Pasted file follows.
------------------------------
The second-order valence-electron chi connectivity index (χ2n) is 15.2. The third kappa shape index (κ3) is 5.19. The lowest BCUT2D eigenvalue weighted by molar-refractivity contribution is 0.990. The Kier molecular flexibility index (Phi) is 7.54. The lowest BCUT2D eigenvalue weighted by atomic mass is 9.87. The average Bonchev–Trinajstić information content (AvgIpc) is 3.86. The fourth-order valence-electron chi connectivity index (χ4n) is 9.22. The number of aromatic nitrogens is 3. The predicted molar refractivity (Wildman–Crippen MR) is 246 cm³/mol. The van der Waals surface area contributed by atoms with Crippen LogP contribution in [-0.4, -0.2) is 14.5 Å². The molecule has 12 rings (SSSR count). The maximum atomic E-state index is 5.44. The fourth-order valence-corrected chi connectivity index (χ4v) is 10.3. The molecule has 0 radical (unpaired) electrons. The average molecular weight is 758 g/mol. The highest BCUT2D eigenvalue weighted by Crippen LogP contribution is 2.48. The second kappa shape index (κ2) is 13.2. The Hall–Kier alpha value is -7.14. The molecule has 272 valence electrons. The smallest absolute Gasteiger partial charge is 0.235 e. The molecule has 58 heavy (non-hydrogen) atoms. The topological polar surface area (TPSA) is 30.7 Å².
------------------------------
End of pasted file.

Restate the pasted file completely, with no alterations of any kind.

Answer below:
The second-order valence-electron chi connectivity index (χ2n) is 15.2. The third kappa shape index (κ3) is 5.19. The lowest BCUT2D eigenvalue weighted by molar-refractivity contribution is 0.990. The Kier molecular flexibility index (Phi) is 7.54. The lowest BCUT2D eigenvalue weighted by atomic mass is 9.87. The average Bonchev–Trinajstić information content (AvgIpc) is 3.86. The fourth-order valence-electron chi connectivity index (χ4n) is 9.22. The number of aromatic nitrogens is 3. The predicted molar refractivity (Wildman–Crippen MR) is 246 cm³/mol. The van der Waals surface area contributed by atoms with Crippen LogP contribution in [-0.4, -0.2) is 14.5 Å². The molecule has 12 rings (SSSR count). The maximum atomic E-state index is 5.44. The fourth-order valence-corrected chi connectivity index (χ4v) is 10.3. The molecule has 0 radical (unpaired) electrons. The average molecular weight is 758 g/mol. The highest BCUT2D eigenvalue weighted by Crippen LogP contribution is 2.48. The second kappa shape index (κ2) is 13.2. The Hall–Kier alpha value is -7.14. The molecule has 272 valence electrons. The smallest absolute Gasteiger partial charge is 0.235 e. The molecule has 58 heavy (non-hydrogen) atoms. The topological polar surface area (TPSA) is 30.7 Å².